Almost everything about Switzerland is exceptional.
Apparently 100,000 signatures on a petition gets the question into a national referendum. Unlike California, these petitions don’t seem to be pushing the state into anything resembling bankruptcy.
The Swiss unemployment rate is stable at about 3.2 %. You can get variations on this number, but this one is found here.
At the same time, Switzerland decided to limit immigration. This referendum passed narrowly, and has implications for Swiss relations with Europe. While independent, Switzerland has to some extent followed EU practices; now some treaties may be invalidated. You can find this here.
Finally, Switzerland is considering a guaranteed annual income, for everybody. It would be just enough to live on. Given the temptation to move to such a country, the previous referendum’s results make sense. Given prosperity and low unemployment, a guaranteed income also makes sense, if you do it carefully.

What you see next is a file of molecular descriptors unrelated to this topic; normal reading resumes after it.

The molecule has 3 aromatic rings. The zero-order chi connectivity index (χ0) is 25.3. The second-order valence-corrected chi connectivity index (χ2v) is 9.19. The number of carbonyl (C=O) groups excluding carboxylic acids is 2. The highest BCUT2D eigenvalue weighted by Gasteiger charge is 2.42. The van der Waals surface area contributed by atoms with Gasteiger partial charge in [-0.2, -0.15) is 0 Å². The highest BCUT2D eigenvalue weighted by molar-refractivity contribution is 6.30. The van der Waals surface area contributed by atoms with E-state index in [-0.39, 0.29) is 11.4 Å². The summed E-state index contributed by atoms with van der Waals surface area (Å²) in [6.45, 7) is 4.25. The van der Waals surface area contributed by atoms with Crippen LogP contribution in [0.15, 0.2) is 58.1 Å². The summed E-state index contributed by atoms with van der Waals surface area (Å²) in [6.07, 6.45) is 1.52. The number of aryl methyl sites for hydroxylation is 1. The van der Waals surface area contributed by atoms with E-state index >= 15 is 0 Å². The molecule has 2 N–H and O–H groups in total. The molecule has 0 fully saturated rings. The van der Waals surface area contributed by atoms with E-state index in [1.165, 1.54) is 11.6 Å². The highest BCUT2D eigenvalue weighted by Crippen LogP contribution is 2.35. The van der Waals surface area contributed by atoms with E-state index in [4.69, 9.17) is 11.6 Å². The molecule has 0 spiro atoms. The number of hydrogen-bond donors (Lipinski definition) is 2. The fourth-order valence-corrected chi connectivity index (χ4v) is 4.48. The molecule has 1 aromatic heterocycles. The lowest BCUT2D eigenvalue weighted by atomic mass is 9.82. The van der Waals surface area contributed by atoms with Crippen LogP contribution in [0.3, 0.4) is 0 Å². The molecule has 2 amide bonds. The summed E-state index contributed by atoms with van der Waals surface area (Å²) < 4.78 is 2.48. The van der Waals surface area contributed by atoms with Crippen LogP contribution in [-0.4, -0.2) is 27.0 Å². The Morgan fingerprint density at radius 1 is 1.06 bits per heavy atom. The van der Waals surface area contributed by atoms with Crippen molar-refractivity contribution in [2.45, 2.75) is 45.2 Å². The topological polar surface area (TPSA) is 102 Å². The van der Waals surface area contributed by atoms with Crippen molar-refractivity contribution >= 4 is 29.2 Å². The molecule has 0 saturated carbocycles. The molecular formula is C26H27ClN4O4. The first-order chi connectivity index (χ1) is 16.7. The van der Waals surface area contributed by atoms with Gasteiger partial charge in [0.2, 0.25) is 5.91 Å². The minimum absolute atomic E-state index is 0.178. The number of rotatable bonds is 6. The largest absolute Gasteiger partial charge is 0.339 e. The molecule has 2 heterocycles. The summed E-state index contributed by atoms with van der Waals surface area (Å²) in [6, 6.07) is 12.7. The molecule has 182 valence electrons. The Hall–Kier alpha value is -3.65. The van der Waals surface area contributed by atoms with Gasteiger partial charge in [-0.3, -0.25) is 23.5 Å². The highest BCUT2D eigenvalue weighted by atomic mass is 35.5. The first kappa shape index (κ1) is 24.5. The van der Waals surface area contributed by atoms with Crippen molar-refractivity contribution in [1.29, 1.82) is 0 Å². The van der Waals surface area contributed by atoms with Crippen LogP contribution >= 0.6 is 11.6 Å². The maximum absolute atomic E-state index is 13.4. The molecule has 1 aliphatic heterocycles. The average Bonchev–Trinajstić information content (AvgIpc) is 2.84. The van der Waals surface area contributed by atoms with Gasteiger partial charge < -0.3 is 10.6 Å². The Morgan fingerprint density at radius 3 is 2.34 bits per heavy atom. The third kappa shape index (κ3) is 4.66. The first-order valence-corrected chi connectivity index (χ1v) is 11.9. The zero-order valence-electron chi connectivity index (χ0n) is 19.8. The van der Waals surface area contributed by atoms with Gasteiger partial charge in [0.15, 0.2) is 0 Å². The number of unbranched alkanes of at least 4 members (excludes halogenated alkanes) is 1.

While this referendum did not pass, it does ask an interesting question.
What would happen if all income were taxed at a flat rate, no deductions? What would happen if all financial support systems were replaced by a guaranteed income? I first heard this scheme from Richard Ketchum, a long-deceased but still (for all his students) an influential teacher of creative writing. His idea was, everyone would have just enough to live in a garret and eat. No clawback when one works. All earned income taxed from the first penny. No special tricks for capital gains or film companies.
I wonder if Switzerland could pull something like this off. Is that such a dumb question?